By Niamh Shackleton
Squealing with delight as her mum tickles her feet, little Verity Tugwell is the picture of a happy, healthy baby.
But before she was born, her parents, Sophie and Dan, were warned she may be paralysed after being diagnosed with spina bifida – and the tiny tot underwent a pioneering operation before she was even born.
Incredibly, Verity is now showing no signs of the condition after specialist medics operated on her inside the womb -and is now a happy and healthy eight-month old.
She was one of the first British babies to undergo the pioneering surgery.
Playing with her daughter at home in Bideford, Devon, mum-of-three Sophie said: “We were heartbroken when we were told about Verity’s spina bifida.
“We had gone in for a scan in the hope of finding out the sex of the baby, but were hit with the heartbreaking news that something wasn’t quite right.
“The nurse told us she had early signs of spina bifida – I can still remember the look on the pregnancy scanner’s face when she noticed it, it was a horrible feeling.
“After Verity’s diagnosis, we were given three options, we could choose to terminate the pregnancy, have a post-natal spine closure – which didn’t really help any potential problems – or we could try fetal surgery.
“We knew from the get-go that we didn’t want to terminate the pregnancy and we wanted to give the baby the best chance at life.
“There wasn’t guaranteed success with the surgery once she was born, so my motherly instinct kicked in and I decided I wanted to do all I could for her whilst she was still in my tummy.”
Spina bifida is a condition that affects 700 babies born every year, where the spinal cord and spine do not develop properly, leaving part of the spinal cord exposed, which can cause paralysis, learning difficulties and incontinence.
Almost a year on from the surgery, there has now been seven women operated on in London and 15 in Leuven,m Belgium where Sophie had her surgery.
A new surgical technique – trialled by just a handful of hospitals around the world – enables surgeons to cut through the mother’s abdomen and womb, similar to carrying out a caesarean section, before a neurosurgeon cuts away the protruding part of the baby’s spine without removing it from the uterus.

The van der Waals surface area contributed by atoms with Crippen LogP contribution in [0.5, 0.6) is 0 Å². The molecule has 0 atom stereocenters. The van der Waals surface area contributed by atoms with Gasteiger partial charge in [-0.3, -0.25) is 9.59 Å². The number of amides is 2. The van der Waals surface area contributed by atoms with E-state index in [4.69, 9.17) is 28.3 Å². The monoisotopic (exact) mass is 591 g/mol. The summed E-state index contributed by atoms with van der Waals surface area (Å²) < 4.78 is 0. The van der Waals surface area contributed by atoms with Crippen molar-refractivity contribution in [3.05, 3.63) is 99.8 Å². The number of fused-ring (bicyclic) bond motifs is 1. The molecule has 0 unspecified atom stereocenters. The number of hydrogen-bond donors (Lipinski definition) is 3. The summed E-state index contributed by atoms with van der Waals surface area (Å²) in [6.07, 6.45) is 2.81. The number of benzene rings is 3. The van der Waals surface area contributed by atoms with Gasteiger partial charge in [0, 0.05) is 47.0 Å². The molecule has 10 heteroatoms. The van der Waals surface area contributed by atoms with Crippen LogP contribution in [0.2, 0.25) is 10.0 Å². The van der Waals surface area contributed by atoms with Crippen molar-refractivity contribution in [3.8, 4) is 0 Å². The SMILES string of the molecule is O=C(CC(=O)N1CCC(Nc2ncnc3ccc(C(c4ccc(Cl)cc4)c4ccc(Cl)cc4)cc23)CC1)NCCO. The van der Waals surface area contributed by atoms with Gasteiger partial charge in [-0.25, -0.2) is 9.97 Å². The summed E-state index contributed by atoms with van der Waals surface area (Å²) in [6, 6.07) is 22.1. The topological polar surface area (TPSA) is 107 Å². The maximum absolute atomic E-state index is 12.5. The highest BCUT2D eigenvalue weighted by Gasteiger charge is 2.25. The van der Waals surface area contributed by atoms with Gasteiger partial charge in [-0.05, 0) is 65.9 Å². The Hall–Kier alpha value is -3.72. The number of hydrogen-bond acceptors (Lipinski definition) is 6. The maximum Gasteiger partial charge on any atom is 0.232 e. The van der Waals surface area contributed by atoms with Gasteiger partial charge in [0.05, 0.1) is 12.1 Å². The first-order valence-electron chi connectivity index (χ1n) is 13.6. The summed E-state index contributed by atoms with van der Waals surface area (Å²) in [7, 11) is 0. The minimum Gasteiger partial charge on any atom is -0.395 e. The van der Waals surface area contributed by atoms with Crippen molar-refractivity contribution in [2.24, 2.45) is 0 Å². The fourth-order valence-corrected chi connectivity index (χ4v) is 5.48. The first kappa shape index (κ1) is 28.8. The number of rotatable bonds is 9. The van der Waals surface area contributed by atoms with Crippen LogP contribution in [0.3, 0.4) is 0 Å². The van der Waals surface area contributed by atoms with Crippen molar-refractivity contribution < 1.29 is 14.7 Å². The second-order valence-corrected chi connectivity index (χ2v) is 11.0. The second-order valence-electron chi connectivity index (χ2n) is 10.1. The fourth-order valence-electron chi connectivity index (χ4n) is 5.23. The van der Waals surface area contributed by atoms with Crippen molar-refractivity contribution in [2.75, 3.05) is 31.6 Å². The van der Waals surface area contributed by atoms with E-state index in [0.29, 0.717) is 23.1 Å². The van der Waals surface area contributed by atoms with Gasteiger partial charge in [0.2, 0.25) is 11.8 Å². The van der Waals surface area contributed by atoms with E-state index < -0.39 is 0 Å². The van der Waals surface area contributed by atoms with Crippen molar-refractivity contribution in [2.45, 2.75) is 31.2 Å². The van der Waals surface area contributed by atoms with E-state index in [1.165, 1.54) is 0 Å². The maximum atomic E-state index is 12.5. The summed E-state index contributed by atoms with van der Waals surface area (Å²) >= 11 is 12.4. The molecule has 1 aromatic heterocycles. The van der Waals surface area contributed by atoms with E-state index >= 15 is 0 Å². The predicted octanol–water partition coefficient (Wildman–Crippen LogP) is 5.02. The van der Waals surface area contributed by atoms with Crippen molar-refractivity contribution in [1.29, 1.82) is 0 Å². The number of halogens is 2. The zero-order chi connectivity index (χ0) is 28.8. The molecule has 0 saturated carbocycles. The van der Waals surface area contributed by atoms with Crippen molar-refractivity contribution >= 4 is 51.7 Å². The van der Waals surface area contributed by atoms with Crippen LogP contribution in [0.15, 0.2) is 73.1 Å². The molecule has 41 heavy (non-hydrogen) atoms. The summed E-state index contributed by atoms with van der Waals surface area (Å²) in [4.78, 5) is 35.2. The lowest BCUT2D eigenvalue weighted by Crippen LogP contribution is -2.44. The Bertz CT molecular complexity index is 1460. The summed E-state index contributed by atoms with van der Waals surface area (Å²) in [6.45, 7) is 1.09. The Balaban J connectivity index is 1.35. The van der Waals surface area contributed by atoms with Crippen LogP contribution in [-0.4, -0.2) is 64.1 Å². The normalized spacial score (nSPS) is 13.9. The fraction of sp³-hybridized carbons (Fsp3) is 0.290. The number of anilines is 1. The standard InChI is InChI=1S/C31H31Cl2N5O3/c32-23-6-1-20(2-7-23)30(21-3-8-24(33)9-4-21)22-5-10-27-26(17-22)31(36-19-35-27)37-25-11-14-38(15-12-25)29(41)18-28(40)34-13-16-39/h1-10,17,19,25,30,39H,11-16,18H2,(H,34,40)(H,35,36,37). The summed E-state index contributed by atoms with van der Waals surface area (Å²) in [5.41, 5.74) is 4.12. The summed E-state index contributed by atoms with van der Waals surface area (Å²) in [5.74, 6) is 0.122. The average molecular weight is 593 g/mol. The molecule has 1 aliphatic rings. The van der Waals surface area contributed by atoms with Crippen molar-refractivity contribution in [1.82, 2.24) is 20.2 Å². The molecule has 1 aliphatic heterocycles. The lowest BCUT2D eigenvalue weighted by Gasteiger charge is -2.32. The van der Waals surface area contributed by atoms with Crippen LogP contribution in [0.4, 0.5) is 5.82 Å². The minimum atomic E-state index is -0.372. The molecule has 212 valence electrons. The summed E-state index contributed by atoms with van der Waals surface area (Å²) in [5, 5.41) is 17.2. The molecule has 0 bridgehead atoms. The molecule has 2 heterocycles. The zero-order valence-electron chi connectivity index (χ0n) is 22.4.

The baby, uterus and mother’s abdomen are then sewn up and the pregnancy is allowed to progress.
Sophie and Dan needed to act quickly as the procedure has to be done before 26 weeks gestation and Sophie was already 23 weeks along.
Although NHS doctors planned to carry out the surgery, they were forced to transfer Sophie to medics in Belgium, who had greater experience of the operation, because of the position of her placenta, which made surgery especially difficult.
Sophie underwent surgery at 24 weeks’ pregnant last November – and gave birth to Verity in January 2019, at 34 weeks.
And eight months later, Verity has all feeling in her legs – something doctors thought would never happen – and she even giggles every time she is tickled on her feet.
Sophie, 33, and Dan, 31, who were already parents to twins, Connie and Bertie, four, are over the moon that the NHS funded surgery was a success and are now sharing their story to help other parents.
Sophie said: “I was initially supposed to be having the surgery in London but because of issues – not everyone is eligible for the surgery so I was just over the moon to be able to have it.
“The surgeon who was supposed to be doing it in London was from Belgium and asked Dan and I to go there where he and his team of experienced doctors in this field, could do the procedure.
“Not many people have had this kind of surgery in the UK so not as many doctors are experienced in doing it.”
To get to Belgium, Sophie and Dan had to fundraise to get themselves to Belgium as they had to pay for flights and accommodation.
Despite the risk of Verity being born early because of the procedure, Verity went on to be born at 34 weeks on January 25, 2019.
Now, eight months later, Verity is doing great and both Sophie and Dan are over the moon they took the risk.
Sophie said: “It was a very stressful, and nerve-wracking time but I’m so glad we decided to do it.
“Verity is doing amazingly well and even has ticklish feet which means she has all feeling in her legs – something which both we and doctors worried would never happen.
“We are really keen to raise awareness of the options that are open to people in the same position.
“It’s a shame that 80 per cent of parents who find out their unborn baby was spina bifida choose to terminate the pregnancy – I think this is largely down to them not fully knowing the options that are available to them.
“If we can help any parents who think there is no option for them, then it’s all been worth it.
“It’s crazy to think we’re only one of five people in the UK to have it – but it’s great the NHS are looking to hopefully make it more available to patients.”
Following her experience, Sophie set up a Facebook group for other families with babies diagnosed with spina bifida to help to help them called Fetal Surgery for Spina Bifida UK.